Entertainment Content Protection Summit 2012
For years, hackers didn’t pay much attention to the websites and databases of entertainment companies, but since the intrusion into Sony’s PlayStation Network last May, it has been open season. Cyber criminals have targeted Sony Pictures, “World of Warcraft” publisher Blizzard Software and several other entertainment companies.
The stolen data is worth cash. How much depends on what thieves are able to compile.
Employee databases are the most valuable, since black market sales of complete identities (account and Social Security Numbers, addresses, dates of birth, etc.) can sell for a “matter of dollars each” says Sean Brady, director of identity and data protection at RSA.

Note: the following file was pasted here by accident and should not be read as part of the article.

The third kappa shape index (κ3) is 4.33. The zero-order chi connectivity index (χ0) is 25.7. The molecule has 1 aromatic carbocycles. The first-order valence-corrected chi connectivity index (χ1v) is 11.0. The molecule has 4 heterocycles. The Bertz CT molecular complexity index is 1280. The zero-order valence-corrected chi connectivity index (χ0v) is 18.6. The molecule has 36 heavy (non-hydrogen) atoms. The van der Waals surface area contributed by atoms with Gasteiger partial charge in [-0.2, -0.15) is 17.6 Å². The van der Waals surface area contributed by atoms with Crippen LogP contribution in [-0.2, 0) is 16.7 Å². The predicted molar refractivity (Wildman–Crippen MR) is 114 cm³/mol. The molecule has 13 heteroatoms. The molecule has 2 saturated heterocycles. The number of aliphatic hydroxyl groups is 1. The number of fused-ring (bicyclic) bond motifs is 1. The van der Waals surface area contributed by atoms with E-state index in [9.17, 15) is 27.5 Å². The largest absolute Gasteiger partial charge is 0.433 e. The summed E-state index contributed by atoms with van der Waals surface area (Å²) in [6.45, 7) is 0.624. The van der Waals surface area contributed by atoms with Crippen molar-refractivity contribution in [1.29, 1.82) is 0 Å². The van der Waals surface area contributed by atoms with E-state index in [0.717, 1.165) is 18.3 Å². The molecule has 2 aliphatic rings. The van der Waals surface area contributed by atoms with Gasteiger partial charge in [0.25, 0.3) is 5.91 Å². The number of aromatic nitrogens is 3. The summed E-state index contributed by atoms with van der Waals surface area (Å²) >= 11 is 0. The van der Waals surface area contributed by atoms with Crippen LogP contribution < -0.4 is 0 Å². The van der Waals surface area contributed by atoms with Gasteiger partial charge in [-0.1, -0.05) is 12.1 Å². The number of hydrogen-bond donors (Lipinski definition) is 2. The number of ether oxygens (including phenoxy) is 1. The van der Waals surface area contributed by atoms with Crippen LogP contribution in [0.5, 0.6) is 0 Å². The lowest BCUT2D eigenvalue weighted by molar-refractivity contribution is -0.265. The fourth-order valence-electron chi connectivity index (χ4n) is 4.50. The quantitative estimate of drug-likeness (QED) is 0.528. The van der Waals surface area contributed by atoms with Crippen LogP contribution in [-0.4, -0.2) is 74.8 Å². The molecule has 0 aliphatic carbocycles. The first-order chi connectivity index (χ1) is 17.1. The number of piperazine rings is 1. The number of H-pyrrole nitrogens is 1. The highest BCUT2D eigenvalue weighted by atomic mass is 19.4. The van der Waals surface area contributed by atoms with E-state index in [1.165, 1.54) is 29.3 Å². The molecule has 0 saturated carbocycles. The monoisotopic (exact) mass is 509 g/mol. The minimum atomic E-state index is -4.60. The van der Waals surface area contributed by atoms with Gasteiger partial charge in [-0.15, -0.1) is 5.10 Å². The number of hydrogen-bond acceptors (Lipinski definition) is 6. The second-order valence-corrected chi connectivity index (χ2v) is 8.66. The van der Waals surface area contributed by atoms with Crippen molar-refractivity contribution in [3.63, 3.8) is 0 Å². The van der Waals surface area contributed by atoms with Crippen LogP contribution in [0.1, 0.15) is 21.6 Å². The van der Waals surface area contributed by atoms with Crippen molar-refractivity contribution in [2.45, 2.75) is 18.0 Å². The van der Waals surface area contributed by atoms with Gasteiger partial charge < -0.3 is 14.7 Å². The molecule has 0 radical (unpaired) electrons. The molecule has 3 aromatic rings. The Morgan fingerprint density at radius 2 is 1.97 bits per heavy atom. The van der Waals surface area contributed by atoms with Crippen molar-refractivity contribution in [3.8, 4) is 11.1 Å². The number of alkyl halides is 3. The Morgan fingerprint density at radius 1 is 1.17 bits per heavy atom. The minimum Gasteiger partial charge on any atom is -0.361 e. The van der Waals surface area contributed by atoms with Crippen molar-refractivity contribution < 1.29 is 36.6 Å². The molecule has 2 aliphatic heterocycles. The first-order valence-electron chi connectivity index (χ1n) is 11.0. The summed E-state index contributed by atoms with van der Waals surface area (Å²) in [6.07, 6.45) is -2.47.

User info, which is less complete, fetches less, but still earns the thieves several hundred to several thousand dollars. It’s a lot of money for a couple hours worth of work.
Given the large audiences entertainment companies attract, experts say don’t expect the attacks to end soon.
“What the entertainment industry is starting to experience now is a volume game,” says Brady. Hackers “have been targeting financial services for a while and now they’re continuing to broaden their footprint.”
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